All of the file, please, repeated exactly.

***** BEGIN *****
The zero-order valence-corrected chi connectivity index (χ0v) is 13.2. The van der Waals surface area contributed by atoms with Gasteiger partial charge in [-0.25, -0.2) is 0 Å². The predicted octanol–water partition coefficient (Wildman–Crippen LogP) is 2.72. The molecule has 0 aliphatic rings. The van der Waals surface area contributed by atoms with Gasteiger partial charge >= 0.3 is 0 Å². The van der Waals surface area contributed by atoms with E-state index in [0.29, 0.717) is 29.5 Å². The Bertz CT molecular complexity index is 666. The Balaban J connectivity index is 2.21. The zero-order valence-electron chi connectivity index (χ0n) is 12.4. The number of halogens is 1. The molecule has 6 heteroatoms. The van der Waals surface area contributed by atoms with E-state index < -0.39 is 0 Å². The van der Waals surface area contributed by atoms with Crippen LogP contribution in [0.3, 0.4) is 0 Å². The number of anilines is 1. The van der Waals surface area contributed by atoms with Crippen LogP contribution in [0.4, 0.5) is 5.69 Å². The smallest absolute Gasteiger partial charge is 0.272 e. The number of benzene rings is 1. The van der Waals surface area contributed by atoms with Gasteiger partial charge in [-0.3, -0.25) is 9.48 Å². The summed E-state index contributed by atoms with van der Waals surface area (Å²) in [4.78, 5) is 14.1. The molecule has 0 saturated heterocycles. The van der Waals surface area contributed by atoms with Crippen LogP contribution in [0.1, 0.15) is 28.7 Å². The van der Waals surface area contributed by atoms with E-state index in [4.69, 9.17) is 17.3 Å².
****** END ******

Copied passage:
The zero-order valence-corrected chi connectivity index (χ0v) is 13.2. The van der Waals surface area contributed by atoms with Gasteiger partial charge in [-0.25, -0.2) is 0 Å². The predicted octanol–water partition coefficient (Wildman–Crippen LogP) is 2.72. The molecule has 0 aliphatic rings. The van der Waals surface area contributed by atoms with Gasteiger partial charge >= 0.3 is 0 Å². The van der Waals surface area contributed by atoms with E-state index in [0.29, 0.717) is 29.5 Å². The Bertz CT molecular complexity index is 666. The Balaban J connectivity index is 2.21. The zero-order valence-electron chi connectivity index (χ0n) is 12.4. The number of halogens is 1. The molecule has 6 heteroatoms. The van der Waals surface area contributed by atoms with E-state index < -0.39 is 0 Å². The van der Waals surface area contributed by atoms with Crippen LogP contribution in [0.3, 0.4) is 0 Å². The number of anilines is 1. The van der Waals surface area contributed by atoms with Crippen LogP contribution in [0.4, 0.5) is 5.69 Å². The smallest absolute Gasteiger partial charge is 0.272 e. The number of benzene rings is 1. The van der Waals surface area contributed by atoms with Gasteiger partial charge in [-0.3, -0.25) is 9.48 Å². The summed E-state index contributed by atoms with van der Waals surface area (Å²) in [4.78, 5) is 14.1. The molecule has 0 saturated heterocycles. The van der Waals surface area contributed by atoms with Crippen LogP contribution in [0.1, 0.15) is 28.7 Å². The van der Waals surface area contributed by atoms with E-state index in [4.69, 9.17) is 17.3 Å².